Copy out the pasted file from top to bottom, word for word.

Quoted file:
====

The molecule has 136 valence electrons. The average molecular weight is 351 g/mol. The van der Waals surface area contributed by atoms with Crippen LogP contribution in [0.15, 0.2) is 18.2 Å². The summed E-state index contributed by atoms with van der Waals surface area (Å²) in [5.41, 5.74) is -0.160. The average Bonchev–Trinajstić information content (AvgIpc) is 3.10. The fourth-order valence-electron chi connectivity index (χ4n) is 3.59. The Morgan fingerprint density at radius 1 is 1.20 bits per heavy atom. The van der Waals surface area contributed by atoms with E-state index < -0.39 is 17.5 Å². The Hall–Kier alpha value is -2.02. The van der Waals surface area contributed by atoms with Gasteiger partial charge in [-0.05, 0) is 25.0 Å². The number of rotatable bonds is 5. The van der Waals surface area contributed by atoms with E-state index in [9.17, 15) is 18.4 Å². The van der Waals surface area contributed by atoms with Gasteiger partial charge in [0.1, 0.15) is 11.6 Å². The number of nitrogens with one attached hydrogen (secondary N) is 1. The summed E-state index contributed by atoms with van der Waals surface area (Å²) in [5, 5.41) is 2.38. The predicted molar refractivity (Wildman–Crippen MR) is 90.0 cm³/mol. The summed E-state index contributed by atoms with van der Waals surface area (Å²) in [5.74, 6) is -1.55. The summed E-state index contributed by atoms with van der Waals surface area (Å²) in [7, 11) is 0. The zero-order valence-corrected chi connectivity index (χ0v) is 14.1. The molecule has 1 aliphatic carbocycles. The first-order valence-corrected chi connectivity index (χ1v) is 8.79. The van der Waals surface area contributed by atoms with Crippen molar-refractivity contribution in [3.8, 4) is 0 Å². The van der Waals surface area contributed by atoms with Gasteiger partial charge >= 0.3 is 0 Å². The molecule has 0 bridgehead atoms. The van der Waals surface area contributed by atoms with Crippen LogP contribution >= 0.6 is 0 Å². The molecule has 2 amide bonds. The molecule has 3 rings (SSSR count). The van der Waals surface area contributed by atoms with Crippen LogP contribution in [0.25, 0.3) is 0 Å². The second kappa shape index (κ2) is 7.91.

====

The molecule has 136 valence electrons. The average molecular weight is 351 g/mol. The van der Waals surface area contributed by atoms with Crippen LogP contribution in [0.15, 0.2) is 18.2 Å². The summed E-state index contributed by atoms with van der Waals surface area (Å²) in [5.41, 5.74) is -0.160. The average Bonchev–Trinajstić information content (AvgIpc) is 3.10. The fourth-order valence-electron chi connectivity index (χ4n) is 3.59. The Morgan fingerprint density at radius 1 is 1.20 bits per heavy atom. The van der Waals surface area contributed by atoms with E-state index < -0.39 is 17.5 Å². The Hall–Kier alpha value is -2.02. The van der Waals surface area contributed by atoms with Gasteiger partial charge in [-0.05, 0) is 25.0 Å². The number of rotatable bonds is 5. The van der Waals surface area contributed by atoms with E-state index in [9.17, 15) is 18.4 Å². The van der Waals surface area contributed by atoms with Gasteiger partial charge in [0.1, 0.15) is 11.6 Å². The number of nitrogens with one attached hydrogen (secondary N) is 1. The summed E-state index contributed by atoms with van der Waals surface area (Å²) in [5, 5.41) is 2.38. The predicted molar refractivity (Wildman–Crippen MR) is 90.0 cm³/mol. The summed E-state index contributed by atoms with van der Waals surface area (Å²) in [5.74, 6) is -1.55. The summed E-state index contributed by atoms with van der Waals surface area (Å²) in [7, 11) is 0. The zero-order valence-corrected chi connectivity index (χ0v) is 14.1. The molecule has 1 aliphatic carbocycles. The first-order valence-corrected chi connectivity index (χ1v) is 8.79. The van der Waals surface area contributed by atoms with Crippen molar-refractivity contribution in [3.8, 4) is 0 Å². The van der Waals surface area contributed by atoms with Gasteiger partial charge >= 0.3 is 0 Å². The molecule has 0 bridgehead atoms. The van der Waals surface area contributed by atoms with Crippen LogP contribution >= 0.6 is 0 Å². The molecule has 2 amide bonds. The molecule has 3 rings (SSSR count). The van der Waals surface area contributed by atoms with Crippen LogP contribution in [0.25, 0.3) is 0 Å². The second kappa shape index (κ2) is 7.91.